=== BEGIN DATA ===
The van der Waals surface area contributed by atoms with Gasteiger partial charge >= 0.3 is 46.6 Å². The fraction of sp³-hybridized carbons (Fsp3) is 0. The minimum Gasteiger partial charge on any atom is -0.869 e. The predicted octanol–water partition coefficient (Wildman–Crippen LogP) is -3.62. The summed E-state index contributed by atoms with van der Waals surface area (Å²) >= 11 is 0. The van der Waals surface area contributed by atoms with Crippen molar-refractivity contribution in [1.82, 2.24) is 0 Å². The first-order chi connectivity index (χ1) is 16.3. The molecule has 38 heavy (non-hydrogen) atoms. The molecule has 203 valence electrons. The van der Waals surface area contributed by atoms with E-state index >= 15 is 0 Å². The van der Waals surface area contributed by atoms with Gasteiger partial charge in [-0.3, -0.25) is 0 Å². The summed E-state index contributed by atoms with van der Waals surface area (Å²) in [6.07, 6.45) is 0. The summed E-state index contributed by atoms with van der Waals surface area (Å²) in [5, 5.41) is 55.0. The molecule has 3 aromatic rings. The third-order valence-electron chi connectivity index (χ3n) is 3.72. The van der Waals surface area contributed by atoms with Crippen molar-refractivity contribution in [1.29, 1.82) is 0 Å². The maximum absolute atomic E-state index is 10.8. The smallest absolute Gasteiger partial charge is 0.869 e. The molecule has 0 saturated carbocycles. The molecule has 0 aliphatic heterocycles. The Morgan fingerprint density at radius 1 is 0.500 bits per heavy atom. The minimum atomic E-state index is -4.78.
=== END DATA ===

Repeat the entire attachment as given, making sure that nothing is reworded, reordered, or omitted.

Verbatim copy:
The van der Waals surface area contributed by atoms with Gasteiger partial charge >= 0.3 is 46.6 Å². The fraction of sp³-hybridized carbons (Fsp3) is 0. The minimum Gasteiger partial charge on any atom is -0.869 e. The predicted octanol–water partition coefficient (Wildman–Crippen LogP) is -3.62. The summed E-state index contributed by atoms with van der Waals surface area (Å²) >= 11 is 0. The van der Waals surface area contributed by atoms with Crippen molar-refractivity contribution in [1.82, 2.24) is 0 Å². The first-order chi connectivity index (χ1) is 16.3. The molecule has 38 heavy (non-hydrogen) atoms. The molecule has 203 valence electrons. The van der Waals surface area contributed by atoms with E-state index >= 15 is 0 Å². The van der Waals surface area contributed by atoms with Gasteiger partial charge in [-0.3, -0.25) is 0 Å². The summed E-state index contributed by atoms with van der Waals surface area (Å²) in [6.07, 6.45) is 0. The summed E-state index contributed by atoms with van der Waals surface area (Å²) in [5, 5.41) is 55.0. The molecule has 3 aromatic rings. The third-order valence-electron chi connectivity index (χ3n) is 3.72. The van der Waals surface area contributed by atoms with Crippen molar-refractivity contribution in [1.29, 1.82) is 0 Å². The maximum absolute atomic E-state index is 10.8. The smallest absolute Gasteiger partial charge is 0.869 e. The molecule has 0 saturated carbocycles. The molecule has 0 aliphatic heterocycles. The Morgan fingerprint density at radius 1 is 0.500 bits per heavy atom. The minimum atomic E-state index is -4.78.